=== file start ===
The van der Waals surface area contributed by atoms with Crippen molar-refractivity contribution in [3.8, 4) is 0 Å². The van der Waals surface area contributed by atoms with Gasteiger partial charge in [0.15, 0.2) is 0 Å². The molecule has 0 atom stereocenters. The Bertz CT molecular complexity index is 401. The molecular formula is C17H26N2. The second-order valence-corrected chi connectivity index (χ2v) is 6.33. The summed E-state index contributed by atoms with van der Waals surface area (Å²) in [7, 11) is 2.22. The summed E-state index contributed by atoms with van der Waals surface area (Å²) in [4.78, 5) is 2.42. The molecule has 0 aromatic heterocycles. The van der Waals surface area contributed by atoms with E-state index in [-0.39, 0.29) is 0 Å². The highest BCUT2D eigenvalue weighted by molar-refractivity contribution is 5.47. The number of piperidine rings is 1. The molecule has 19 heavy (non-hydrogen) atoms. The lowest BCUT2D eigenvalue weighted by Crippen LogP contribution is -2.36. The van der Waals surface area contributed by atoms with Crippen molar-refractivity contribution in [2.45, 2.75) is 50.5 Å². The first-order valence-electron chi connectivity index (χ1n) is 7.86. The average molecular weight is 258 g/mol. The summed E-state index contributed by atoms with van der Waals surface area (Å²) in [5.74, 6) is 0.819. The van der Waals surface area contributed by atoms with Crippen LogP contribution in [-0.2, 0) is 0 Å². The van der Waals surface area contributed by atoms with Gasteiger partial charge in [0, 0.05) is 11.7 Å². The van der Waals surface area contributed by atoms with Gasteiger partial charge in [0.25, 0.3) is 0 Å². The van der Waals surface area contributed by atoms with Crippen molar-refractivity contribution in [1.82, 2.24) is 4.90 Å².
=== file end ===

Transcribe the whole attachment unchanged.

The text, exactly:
The van der Waals surface area contributed by atoms with Crippen molar-refractivity contribution in [3.8, 4) is 0 Å². The van der Waals surface area contributed by atoms with Gasteiger partial charge in [0.15, 0.2) is 0 Å². The molecule has 0 atom stereocenters. The Bertz CT molecular complexity index is 401. The molecular formula is C17H26N2. The second-order valence-corrected chi connectivity index (χ2v) is 6.33. The summed E-state index contributed by atoms with van der Waals surface area (Å²) in [7, 11) is 2.22. The summed E-state index contributed by atoms with van der Waals surface area (Å²) in [4.78, 5) is 2.42. The molecule has 0 aromatic heterocycles. The van der Waals surface area contributed by atoms with E-state index in [-0.39, 0.29) is 0 Å². The highest BCUT2D eigenvalue weighted by molar-refractivity contribution is 5.47. The number of piperidine rings is 1. The molecule has 19 heavy (non-hydrogen) atoms. The lowest BCUT2D eigenvalue weighted by Crippen LogP contribution is -2.36. The van der Waals surface area contributed by atoms with Crippen molar-refractivity contribution in [2.45, 2.75) is 50.5 Å². The first-order valence-electron chi connectivity index (χ1n) is 7.86. The average molecular weight is 258 g/mol. The summed E-state index contributed by atoms with van der Waals surface area (Å²) in [5.74, 6) is 0.819. The van der Waals surface area contributed by atoms with Crippen LogP contribution in [-0.2, 0) is 0 Å². The van der Waals surface area contributed by atoms with Gasteiger partial charge in [0, 0.05) is 11.7 Å². The van der Waals surface area contributed by atoms with Gasteiger partial charge in [0.25, 0.3) is 0 Å². The van der Waals surface area contributed by atoms with Crippen molar-refractivity contribution in [1.82, 2.24) is 4.90 Å².